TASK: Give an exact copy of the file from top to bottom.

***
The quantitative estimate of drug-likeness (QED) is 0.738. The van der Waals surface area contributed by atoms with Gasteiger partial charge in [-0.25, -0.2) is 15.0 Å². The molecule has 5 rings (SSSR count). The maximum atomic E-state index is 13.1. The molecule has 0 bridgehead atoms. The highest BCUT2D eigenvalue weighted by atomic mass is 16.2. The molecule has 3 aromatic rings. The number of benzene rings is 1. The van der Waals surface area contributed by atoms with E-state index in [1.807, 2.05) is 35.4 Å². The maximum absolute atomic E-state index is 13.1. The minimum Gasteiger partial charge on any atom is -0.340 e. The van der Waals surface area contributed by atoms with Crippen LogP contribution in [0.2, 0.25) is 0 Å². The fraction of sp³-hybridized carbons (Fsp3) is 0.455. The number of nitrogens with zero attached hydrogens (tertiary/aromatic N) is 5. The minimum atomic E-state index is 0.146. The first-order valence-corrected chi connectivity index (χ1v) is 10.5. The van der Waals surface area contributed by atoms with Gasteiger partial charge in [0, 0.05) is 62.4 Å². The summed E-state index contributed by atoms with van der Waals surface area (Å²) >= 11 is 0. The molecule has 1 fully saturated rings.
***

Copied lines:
The quantitative estimate of drug-likeness (QED) is 0.738. The van der Waals surface area contributed by atoms with Gasteiger partial charge in [-0.25, -0.2) is 15.0 Å². The molecule has 5 rings (SSSR count). The maximum atomic E-state index is 13.1. The molecule has 0 bridgehead atoms. The highest BCUT2D eigenvalue weighted by atomic mass is 16.2. The molecule has 3 aromatic rings. The number of benzene rings is 1. The van der Waals surface area contributed by atoms with E-state index in [1.807, 2.05) is 35.4 Å². The maximum absolute atomic E-state index is 13.1. The minimum Gasteiger partial charge on any atom is -0.340 e. The van der Waals surface area contributed by atoms with Crippen LogP contribution in [0.2, 0.25) is 0 Å². The fraction of sp³-hybridized carbons (Fsp3) is 0.455. The number of nitrogens with zero attached hydrogens (tertiary/aromatic N) is 5. The minimum atomic E-state index is 0.146. The first-order valence-corrected chi connectivity index (χ1v) is 10.5. The van der Waals surface area contributed by atoms with Gasteiger partial charge in [0, 0.05) is 62.4 Å². The summed E-state index contributed by atoms with van der Waals surface area (Å²) >= 11 is 0. The molecule has 1 fully saturated rings.